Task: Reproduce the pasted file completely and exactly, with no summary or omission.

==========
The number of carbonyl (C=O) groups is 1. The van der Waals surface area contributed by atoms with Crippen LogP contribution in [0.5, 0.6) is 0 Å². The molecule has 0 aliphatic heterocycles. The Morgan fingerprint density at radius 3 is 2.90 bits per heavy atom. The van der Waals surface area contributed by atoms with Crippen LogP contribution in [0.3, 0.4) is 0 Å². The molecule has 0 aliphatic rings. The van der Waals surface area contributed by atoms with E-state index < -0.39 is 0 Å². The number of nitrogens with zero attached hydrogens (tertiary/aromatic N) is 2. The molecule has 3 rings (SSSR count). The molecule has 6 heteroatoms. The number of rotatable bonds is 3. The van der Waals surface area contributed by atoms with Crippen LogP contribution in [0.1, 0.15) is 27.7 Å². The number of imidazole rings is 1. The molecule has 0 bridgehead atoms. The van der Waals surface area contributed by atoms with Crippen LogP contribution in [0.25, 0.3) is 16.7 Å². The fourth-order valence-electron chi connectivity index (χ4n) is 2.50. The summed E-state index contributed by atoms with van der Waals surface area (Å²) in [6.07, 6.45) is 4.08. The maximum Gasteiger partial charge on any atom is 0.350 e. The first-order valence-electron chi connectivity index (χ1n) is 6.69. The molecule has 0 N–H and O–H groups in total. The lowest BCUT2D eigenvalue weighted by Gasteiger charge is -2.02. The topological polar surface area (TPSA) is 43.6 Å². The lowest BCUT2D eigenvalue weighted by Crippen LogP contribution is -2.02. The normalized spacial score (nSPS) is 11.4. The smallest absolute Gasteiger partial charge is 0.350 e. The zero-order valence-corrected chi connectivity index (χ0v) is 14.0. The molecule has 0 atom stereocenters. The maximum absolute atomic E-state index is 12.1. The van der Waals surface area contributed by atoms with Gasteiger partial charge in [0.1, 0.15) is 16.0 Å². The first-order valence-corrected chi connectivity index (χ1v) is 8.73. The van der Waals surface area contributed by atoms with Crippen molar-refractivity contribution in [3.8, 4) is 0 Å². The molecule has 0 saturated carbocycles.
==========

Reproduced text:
The number of carbonyl (C=O) groups is 1. The van der Waals surface area contributed by atoms with Crippen LogP contribution in [0.5, 0.6) is 0 Å². The molecule has 0 aliphatic heterocycles. The Morgan fingerprint density at radius 3 is 2.90 bits per heavy atom. The van der Waals surface area contributed by atoms with Crippen LogP contribution in [0.3, 0.4) is 0 Å². The molecule has 0 aliphatic rings. The van der Waals surface area contributed by atoms with E-state index < -0.39 is 0 Å². The number of nitrogens with zero attached hydrogens (tertiary/aromatic N) is 2. The molecule has 3 rings (SSSR count). The molecule has 6 heteroatoms. The number of rotatable bonds is 3. The van der Waals surface area contributed by atoms with Crippen LogP contribution in [0.1, 0.15) is 27.7 Å². The number of imidazole rings is 1. The molecule has 0 bridgehead atoms. The van der Waals surface area contributed by atoms with Crippen LogP contribution in [0.25, 0.3) is 16.7 Å². The fourth-order valence-electron chi connectivity index (χ4n) is 2.50. The summed E-state index contributed by atoms with van der Waals surface area (Å²) in [6.07, 6.45) is 4.08. The maximum Gasteiger partial charge on any atom is 0.350 e. The first-order valence-electron chi connectivity index (χ1n) is 6.69. The molecule has 0 N–H and O–H groups in total. The lowest BCUT2D eigenvalue weighted by Gasteiger charge is -2.02. The topological polar surface area (TPSA) is 43.6 Å². The lowest BCUT2D eigenvalue weighted by Crippen LogP contribution is -2.02. The normalized spacial score (nSPS) is 11.4. The smallest absolute Gasteiger partial charge is 0.350 e. The zero-order valence-corrected chi connectivity index (χ0v) is 14.0. The molecule has 0 atom stereocenters. The maximum absolute atomic E-state index is 12.1. The van der Waals surface area contributed by atoms with Gasteiger partial charge in [0.1, 0.15) is 16.0 Å². The first-order valence-corrected chi connectivity index (χ1v) is 8.73. The van der Waals surface area contributed by atoms with Crippen molar-refractivity contribution in [3.8, 4) is 0 Å². The molecule has 0 saturated carbocycles.